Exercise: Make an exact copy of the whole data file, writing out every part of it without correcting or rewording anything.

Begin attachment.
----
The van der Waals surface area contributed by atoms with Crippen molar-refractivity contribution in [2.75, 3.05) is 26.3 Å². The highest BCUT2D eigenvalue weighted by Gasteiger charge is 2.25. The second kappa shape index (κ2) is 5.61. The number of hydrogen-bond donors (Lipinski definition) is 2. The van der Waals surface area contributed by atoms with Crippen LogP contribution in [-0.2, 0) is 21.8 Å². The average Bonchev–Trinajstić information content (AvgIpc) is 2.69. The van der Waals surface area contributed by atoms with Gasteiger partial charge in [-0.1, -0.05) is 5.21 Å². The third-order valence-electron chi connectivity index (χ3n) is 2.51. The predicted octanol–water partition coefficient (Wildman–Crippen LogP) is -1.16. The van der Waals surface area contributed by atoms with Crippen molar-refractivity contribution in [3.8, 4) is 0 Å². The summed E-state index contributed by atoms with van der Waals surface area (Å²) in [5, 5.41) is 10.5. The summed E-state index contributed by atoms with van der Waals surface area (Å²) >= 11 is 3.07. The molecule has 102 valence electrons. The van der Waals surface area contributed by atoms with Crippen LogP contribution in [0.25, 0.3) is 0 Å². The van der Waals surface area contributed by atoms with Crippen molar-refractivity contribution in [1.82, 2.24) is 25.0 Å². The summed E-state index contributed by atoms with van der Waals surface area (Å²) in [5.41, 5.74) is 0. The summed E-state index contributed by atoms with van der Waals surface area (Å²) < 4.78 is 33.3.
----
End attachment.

The van der Waals surface area contributed by atoms with Crippen molar-refractivity contribution in [2.75, 3.05) is 26.3 Å². The highest BCUT2D eigenvalue weighted by Gasteiger charge is 2.25. The second kappa shape index (κ2) is 5.61. The number of hydrogen-bond donors (Lipinski definition) is 2. The van der Waals surface area contributed by atoms with Crippen LogP contribution in [-0.2, 0) is 21.8 Å². The average Bonchev–Trinajstić information content (AvgIpc) is 2.69. The van der Waals surface area contributed by atoms with Gasteiger partial charge in [-0.1, -0.05) is 5.21 Å². The third-order valence-electron chi connectivity index (χ3n) is 2.51. The predicted octanol–water partition coefficient (Wildman–Crippen LogP) is -1.16. The van der Waals surface area contributed by atoms with Crippen molar-refractivity contribution in [3.8, 4) is 0 Å². The summed E-state index contributed by atoms with van der Waals surface area (Å²) in [5, 5.41) is 10.5. The summed E-state index contributed by atoms with van der Waals surface area (Å²) >= 11 is 3.07. The molecule has 102 valence electrons. The van der Waals surface area contributed by atoms with Crippen LogP contribution in [0.25, 0.3) is 0 Å². The van der Waals surface area contributed by atoms with Crippen molar-refractivity contribution in [1.82, 2.24) is 25.0 Å². The summed E-state index contributed by atoms with van der Waals surface area (Å²) in [5.41, 5.74) is 0. The summed E-state index contributed by atoms with van der Waals surface area (Å²) < 4.78 is 33.3.